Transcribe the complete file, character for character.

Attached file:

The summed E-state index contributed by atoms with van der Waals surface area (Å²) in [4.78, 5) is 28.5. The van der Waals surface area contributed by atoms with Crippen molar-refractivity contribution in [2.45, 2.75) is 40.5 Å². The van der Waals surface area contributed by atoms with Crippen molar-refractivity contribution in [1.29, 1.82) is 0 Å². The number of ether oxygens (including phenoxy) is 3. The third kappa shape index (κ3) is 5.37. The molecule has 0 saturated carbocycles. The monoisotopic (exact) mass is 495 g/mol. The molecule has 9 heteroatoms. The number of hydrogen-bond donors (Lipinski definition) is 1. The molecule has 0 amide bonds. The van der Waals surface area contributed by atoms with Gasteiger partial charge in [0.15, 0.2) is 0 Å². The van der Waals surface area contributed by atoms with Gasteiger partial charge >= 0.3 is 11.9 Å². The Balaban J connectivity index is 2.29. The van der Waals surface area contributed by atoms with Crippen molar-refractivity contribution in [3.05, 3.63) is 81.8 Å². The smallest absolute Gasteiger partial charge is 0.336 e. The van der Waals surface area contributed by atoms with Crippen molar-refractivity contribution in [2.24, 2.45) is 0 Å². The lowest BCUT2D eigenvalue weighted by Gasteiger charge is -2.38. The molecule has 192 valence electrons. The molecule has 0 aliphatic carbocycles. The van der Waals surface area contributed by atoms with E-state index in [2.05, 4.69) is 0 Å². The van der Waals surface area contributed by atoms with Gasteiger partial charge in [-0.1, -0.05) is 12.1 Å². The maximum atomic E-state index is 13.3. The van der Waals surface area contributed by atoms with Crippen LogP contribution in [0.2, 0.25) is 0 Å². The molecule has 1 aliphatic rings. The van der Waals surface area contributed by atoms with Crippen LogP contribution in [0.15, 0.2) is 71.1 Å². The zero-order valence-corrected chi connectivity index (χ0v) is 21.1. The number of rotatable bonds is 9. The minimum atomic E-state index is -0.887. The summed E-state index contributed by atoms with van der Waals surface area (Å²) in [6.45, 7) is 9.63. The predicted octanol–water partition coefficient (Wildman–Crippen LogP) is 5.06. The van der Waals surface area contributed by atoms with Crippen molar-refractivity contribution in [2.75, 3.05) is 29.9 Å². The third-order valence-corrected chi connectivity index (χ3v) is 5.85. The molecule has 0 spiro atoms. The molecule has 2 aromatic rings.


The summed E-state index contributed by atoms with van der Waals surface area (Å²) in [4.78, 5) is 28.5. The van der Waals surface area contributed by atoms with Crippen molar-refractivity contribution in [2.45, 2.75) is 40.5 Å². The van der Waals surface area contributed by atoms with Crippen molar-refractivity contribution in [1.29, 1.82) is 0 Å². The number of ether oxygens (including phenoxy) is 3. The third kappa shape index (κ3) is 5.37. The molecule has 0 saturated carbocycles. The monoisotopic (exact) mass is 495 g/mol. The molecule has 9 heteroatoms. The number of hydrogen-bond donors (Lipinski definition) is 1. The molecule has 0 amide bonds. The van der Waals surface area contributed by atoms with Gasteiger partial charge in [0.15, 0.2) is 0 Å². The van der Waals surface area contributed by atoms with Gasteiger partial charge >= 0.3 is 11.9 Å². The Balaban J connectivity index is 2.29. The van der Waals surface area contributed by atoms with Crippen molar-refractivity contribution in [3.05, 3.63) is 81.8 Å². The smallest absolute Gasteiger partial charge is 0.336 e. The van der Waals surface area contributed by atoms with Crippen molar-refractivity contribution in [2.24, 2.45) is 0 Å². The lowest BCUT2D eigenvalue weighted by Gasteiger charge is -2.38. The molecule has 192 valence electrons. The molecule has 0 aliphatic carbocycles. The van der Waals surface area contributed by atoms with E-state index in [2.05, 4.69) is 0 Å². The van der Waals surface area contributed by atoms with Gasteiger partial charge in [-0.1, -0.05) is 12.1 Å². The maximum atomic E-state index is 13.3. The van der Waals surface area contributed by atoms with Crippen LogP contribution in [0.2, 0.25) is 0 Å². The molecule has 1 aliphatic rings. The van der Waals surface area contributed by atoms with Crippen LogP contribution in [0.15, 0.2) is 71.1 Å². The zero-order valence-corrected chi connectivity index (χ0v) is 21.1. The number of rotatable bonds is 9. The minimum atomic E-state index is -0.887. The summed E-state index contributed by atoms with van der Waals surface area (Å²) in [6.45, 7) is 9.63. The predicted octanol–water partition coefficient (Wildman–Crippen LogP) is 5.06. The van der Waals surface area contributed by atoms with Crippen molar-refractivity contribution in [2.75, 3.05) is 29.9 Å². The third-order valence-corrected chi connectivity index (χ3v) is 5.85. The molecule has 0 spiro atoms. The molecule has 2 aromatic rings.